Skip to content

River Above Asia and Oceania Ecclesial Network

Philippine bishops to establish Climate Desks in all dioceses

Bishop Gerardo Alminaza of the Diocese of San Carlos and head of the National Laudato Si’ Program of the Catholic Bishops’ Conference of the Philippines (CBCP) said that he would suggest to the country’s bishops in the forthcoming bishops’ plenary in January 2024 to establish a “Climate Desk” before the next climate summit.

“We will aim for 100 percent – that all dioceses can create the desk and fully engage in the ecological campaign of the Catholic Church,” said Bishop Alminaza, who is also the Vice Chairperson of Caritas Philippines, during a post-Conference of Parties (COP28) press conference on 14 December. Caritas Philippines is the social development wing of the CBCP and will establish Climate Desks in all 86 dioceses in the country to address climate change.

In 2019, CBCP issued a pastoral letter, An Urgent Call for Ecological Conversion, Hope in the Face of Climate Emergency, where they said they would make efforts to make the protection of the environment a special concern in all dioceses.

Reinvigorating climate action especially for the poor and vulnerable in the country and the planet echoes the key message of Laudato Si’, Pope Francis’ encyclical on the environment.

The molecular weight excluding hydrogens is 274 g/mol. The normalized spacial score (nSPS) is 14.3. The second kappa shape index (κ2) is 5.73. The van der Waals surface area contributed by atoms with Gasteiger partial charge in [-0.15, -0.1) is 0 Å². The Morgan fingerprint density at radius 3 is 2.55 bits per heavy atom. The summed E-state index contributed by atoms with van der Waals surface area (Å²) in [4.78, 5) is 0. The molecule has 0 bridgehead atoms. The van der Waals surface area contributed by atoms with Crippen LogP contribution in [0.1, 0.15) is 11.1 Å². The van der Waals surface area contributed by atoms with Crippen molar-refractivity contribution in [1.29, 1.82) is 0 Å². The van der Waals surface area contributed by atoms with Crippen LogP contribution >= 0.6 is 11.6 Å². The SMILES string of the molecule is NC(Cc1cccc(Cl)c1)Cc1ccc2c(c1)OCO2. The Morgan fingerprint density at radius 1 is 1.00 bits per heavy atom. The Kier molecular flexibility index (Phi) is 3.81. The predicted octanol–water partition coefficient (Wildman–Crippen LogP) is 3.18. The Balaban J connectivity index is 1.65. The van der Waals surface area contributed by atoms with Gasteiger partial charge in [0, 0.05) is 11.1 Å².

Bishop Alminaza joined one of the Philippine delegations to the 28th Conference of Parties (COP28) of the UN Framework Convention on Climate Change in Dubai, UAE, that included other Filipino climate advocates as the official representatives of the Catholic Church in the Philippines. This is the first time the CBCP sent an official representative, not only to observe but also to engage in various COP28 side events and participate in the climate conference dialogues.

“Our task is to serve as the voice of the vulnerable communities. We must bring the stories of the communities that are gravely suffering due to the climate crisis to the negotiation table,” Bishop Alminaza said. He encouraged his brother bishops “to advance the synodal process” and “let the Cry of the Poor and the Cry of the Earth be heard in all avenues.”

At the press conference, leaders from civil society backed the Catholic Church’s environmental program and stressed how important it was to have both “data-driven, scientific evidence and moral grounding.”

Gerry Arances, head of the Center for Energy, Ecology, and Development (CEED), said that his group “will continue working” with the Catholic Church on several climate-related problems. “The Church and civil society organizations (CSOs) working together is very important, not only in the climate talks but also in giving communities the tools they need to deal with the effects of the climate crisis,” he said. Arances shared that CEED will continue to provide “essential and relevant scientific research and studies to advance the discourse on climate change.”

Rodne Galicha of Living Laudato Si’ Philippines and Aksyon Klima Pilipinas talked about how the Church and the CSOs work together “tightly” to “amplify campaigns of local communities.” “Climate talk, or the COP, is just one place to meet. The real battle we need to win is with the people in the area who are fighting environmental theft,” he said.

Re-published with slight modifications from Radio Veritas Asia.

Leave a Reply

Your email address will not be published. Required fields are marked *

This site uses Akismet to reduce spam. Learn how your comment data is processed.